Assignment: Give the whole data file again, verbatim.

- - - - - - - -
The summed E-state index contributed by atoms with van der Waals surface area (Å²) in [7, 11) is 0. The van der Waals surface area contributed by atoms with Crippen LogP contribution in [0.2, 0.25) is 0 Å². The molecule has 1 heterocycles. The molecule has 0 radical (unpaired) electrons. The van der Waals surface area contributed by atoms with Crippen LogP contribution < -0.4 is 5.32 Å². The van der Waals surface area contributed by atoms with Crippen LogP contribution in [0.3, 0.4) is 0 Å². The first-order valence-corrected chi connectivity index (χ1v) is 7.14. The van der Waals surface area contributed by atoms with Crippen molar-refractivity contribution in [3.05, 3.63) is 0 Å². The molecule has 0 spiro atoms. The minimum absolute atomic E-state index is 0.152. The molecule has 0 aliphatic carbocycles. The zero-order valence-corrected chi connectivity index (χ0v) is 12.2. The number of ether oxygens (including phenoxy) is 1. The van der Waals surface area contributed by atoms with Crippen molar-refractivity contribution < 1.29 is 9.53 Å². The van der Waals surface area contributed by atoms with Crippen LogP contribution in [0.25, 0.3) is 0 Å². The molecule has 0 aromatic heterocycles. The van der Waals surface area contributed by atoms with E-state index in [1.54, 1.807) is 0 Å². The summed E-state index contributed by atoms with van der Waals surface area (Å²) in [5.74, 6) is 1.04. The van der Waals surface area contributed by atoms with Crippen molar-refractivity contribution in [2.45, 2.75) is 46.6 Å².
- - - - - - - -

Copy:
The summed E-state index contributed by atoms with van der Waals surface area (Å²) in [7, 11) is 0. The van der Waals surface area contributed by atoms with Crippen LogP contribution in [0.2, 0.25) is 0 Å². The molecule has 1 heterocycles. The molecule has 0 radical (unpaired) electrons. The van der Waals surface area contributed by atoms with Crippen LogP contribution < -0.4 is 5.32 Å². The van der Waals surface area contributed by atoms with Crippen LogP contribution in [0.3, 0.4) is 0 Å². The first-order valence-corrected chi connectivity index (χ1v) is 7.14. The van der Waals surface area contributed by atoms with Crippen molar-refractivity contribution in [3.05, 3.63) is 0 Å². The molecule has 0 spiro atoms. The minimum absolute atomic E-state index is 0.152. The molecule has 0 aliphatic carbocycles. The zero-order valence-corrected chi connectivity index (χ0v) is 12.2. The number of ether oxygens (including phenoxy) is 1. The van der Waals surface area contributed by atoms with Crippen molar-refractivity contribution < 1.29 is 9.53 Å². The van der Waals surface area contributed by atoms with Crippen LogP contribution in [0.25, 0.3) is 0 Å². The molecule has 0 aromatic heterocycles. The van der Waals surface area contributed by atoms with E-state index in [1.54, 1.807) is 0 Å². The summed E-state index contributed by atoms with van der Waals surface area (Å²) in [5.74, 6) is 1.04. The van der Waals surface area contributed by atoms with Crippen molar-refractivity contribution in [2.45, 2.75) is 46.6 Å².